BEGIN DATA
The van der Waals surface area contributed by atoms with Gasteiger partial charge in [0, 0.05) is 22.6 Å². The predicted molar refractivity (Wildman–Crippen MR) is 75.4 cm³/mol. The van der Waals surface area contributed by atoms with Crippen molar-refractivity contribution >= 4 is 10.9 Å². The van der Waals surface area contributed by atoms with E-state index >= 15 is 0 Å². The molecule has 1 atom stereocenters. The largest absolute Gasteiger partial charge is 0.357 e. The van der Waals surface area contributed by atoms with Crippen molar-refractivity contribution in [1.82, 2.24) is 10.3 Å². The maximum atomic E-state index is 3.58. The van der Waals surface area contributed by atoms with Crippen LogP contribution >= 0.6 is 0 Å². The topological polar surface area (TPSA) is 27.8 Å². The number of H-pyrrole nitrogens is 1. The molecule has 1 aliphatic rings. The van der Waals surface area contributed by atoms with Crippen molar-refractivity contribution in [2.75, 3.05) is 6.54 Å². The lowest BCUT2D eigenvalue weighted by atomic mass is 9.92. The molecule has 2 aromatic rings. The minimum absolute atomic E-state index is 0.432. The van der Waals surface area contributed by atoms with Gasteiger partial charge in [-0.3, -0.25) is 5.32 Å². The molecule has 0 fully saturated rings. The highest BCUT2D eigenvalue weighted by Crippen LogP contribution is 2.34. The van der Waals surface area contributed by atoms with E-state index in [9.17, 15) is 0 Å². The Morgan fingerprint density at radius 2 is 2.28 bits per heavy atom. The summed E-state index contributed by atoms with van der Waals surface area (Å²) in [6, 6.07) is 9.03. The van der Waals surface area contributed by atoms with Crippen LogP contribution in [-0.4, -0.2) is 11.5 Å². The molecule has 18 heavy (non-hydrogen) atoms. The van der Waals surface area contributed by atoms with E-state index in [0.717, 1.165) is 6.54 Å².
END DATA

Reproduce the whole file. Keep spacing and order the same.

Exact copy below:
The van der Waals surface area contributed by atoms with Gasteiger partial charge in [0, 0.05) is 22.6 Å². The predicted molar refractivity (Wildman–Crippen MR) is 75.4 cm³/mol. The van der Waals surface area contributed by atoms with Crippen molar-refractivity contribution >= 4 is 10.9 Å². The van der Waals surface area contributed by atoms with E-state index >= 15 is 0 Å². The molecule has 1 atom stereocenters. The largest absolute Gasteiger partial charge is 0.357 e. The van der Waals surface area contributed by atoms with Crippen molar-refractivity contribution in [1.82, 2.24) is 10.3 Å². The maximum atomic E-state index is 3.58. The van der Waals surface area contributed by atoms with Crippen LogP contribution >= 0.6 is 0 Å². The topological polar surface area (TPSA) is 27.8 Å². The number of H-pyrrole nitrogens is 1. The molecule has 1 aliphatic rings. The van der Waals surface area contributed by atoms with Crippen molar-refractivity contribution in [2.75, 3.05) is 6.54 Å². The lowest BCUT2D eigenvalue weighted by atomic mass is 9.92. The molecule has 2 aromatic rings. The minimum absolute atomic E-state index is 0.432. The van der Waals surface area contributed by atoms with Gasteiger partial charge in [-0.3, -0.25) is 5.32 Å². The molecule has 0 fully saturated rings. The highest BCUT2D eigenvalue weighted by Crippen LogP contribution is 2.34. The van der Waals surface area contributed by atoms with E-state index in [9.17, 15) is 0 Å². The Morgan fingerprint density at radius 2 is 2.28 bits per heavy atom. The summed E-state index contributed by atoms with van der Waals surface area (Å²) in [6, 6.07) is 9.03. The van der Waals surface area contributed by atoms with Crippen LogP contribution in [-0.4, -0.2) is 11.5 Å². The molecule has 18 heavy (non-hydrogen) atoms. The van der Waals surface area contributed by atoms with E-state index in [0.717, 1.165) is 6.54 Å².